Zimbabwe has scored a first in the region by becoming the first African Risk Capacity (ARC) member country to have two Replica partners for the next Pool VIII, as development partners show confidence in the country’s disaster risk management approach with the ARC Group, Finance and Economic Development Minister Professor Mthuli Ncube has said.
Zimbabwe has already benefited from its ARC membership that helps African governments improve their capacities to better plan, prepare and respond to extreme weather events and natural disasters.
Mthuli virtually told delegates from across the region at the ARC retreat in Victoria Falls that organisations such as the START Network and the World Food Programmes (WFP) had demonstrated the trust they have in Zimbabwe’s disaster risk management approach as the country continues to tap into ARC initiatives in its quest to improve resilience against natural disasters due to climate change.
This comes as Zimbabwe and the rest of the region have witnessed an increase in climate induced disasters such as droughts and tropical cyclones that have affected the agriculture sector and caused supply chain disruptions across value chains.
“There is increased urgency – a last chance if you will – to save our planet. Closer to home, as African nations we have called on the developed world to support us in climate financing to speed up decarbonisation and help us adapt to the climate crisis.
“We see the shift from a reactive disaster risk management response to a proactive approach as part of this adaption and building of resilience. This is where our involvement as an ARC Member State emerges as a key piece,” said Mthuli.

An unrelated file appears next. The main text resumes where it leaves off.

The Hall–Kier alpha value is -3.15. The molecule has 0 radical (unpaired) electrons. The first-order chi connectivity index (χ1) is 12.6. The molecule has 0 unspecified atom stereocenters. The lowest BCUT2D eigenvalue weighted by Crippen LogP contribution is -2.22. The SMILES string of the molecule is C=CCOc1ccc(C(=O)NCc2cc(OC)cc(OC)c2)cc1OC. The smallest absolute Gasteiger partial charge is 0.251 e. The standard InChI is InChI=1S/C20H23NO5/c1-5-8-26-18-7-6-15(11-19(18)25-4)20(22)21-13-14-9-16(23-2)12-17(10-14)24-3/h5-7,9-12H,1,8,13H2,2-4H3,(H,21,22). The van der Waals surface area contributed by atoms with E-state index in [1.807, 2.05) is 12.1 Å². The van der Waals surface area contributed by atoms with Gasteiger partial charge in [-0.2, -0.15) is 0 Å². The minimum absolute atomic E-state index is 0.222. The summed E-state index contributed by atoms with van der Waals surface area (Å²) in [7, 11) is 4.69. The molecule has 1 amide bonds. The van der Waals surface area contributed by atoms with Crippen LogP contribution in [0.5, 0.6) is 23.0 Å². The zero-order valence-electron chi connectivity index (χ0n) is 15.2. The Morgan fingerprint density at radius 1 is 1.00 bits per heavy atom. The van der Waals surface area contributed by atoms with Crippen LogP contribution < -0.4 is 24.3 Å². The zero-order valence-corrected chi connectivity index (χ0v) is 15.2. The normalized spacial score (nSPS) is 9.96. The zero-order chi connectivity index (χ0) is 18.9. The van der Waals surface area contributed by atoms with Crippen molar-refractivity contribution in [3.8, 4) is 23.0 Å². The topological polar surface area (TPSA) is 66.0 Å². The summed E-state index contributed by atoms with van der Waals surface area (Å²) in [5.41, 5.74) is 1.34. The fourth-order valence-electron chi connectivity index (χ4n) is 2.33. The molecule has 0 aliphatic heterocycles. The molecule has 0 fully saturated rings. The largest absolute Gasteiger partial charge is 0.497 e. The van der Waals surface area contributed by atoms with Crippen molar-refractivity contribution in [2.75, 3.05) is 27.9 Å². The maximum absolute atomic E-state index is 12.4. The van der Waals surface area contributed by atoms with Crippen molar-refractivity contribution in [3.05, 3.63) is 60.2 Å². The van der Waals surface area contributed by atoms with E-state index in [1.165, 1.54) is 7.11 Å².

Zimbabwe benefited from ARC’s Ltd pool during the 2019/2020 agricultural season, which resulted in a US$1,4 million payout, complemented by a US$290 000, which was extended to the WFP and supported over 180,000 households in the highly vulnerable districts.
“Since then, we have not looked back. We have, in collaboration with partners including KFW and DFID, been purchasing sovereign policies, complemented by Replica Policies (from WFP and StartNET along their members) in Pools VI, VII and VIII,” he said.
He also encouraged other countries to consider participating in the organisation’s initiatives as this enhances resilience and response to climate shocks.
“Parametric insurance will deliver swift financial relief when natural disasters strike,” he said.
In 2019, Zimbabwe experienced Tropical Cylcone Idai and in addition to recent recurring droughts, which have also negatively affected Mozambique, Malawi and some parts Angola.
But the ARC’s insurance product provides relief when disaster strikes as its mandate is to build capacity towards revamping and strengthening disaster risk reduction of AU Member States.
He also highlighted the need for ARC to increase collaboration with the private sector and the importance of development partners support in any form possible to African Governments, particularly on the backdrop of the Covid-19 pandemic.
Said Mthuli: “I would like to encourage the ARC to continue exploring ways of developing resilience in Africa and increasing their presence in the insurance sector, especially targeting penetration through private arrangements with private insurance players or through reinsurance.
“This will not only deepen our financial markets over time, but should enhance the very essence of the insurance concept through risk pooling and sharing.”
The ARC Group, an initiative of the African Union (AU) enabled countries to strengthen their disaster risk management systems and access rapid and predictable financing when disaster strikes to protect the good security and livelihoods of their vulnerable populations.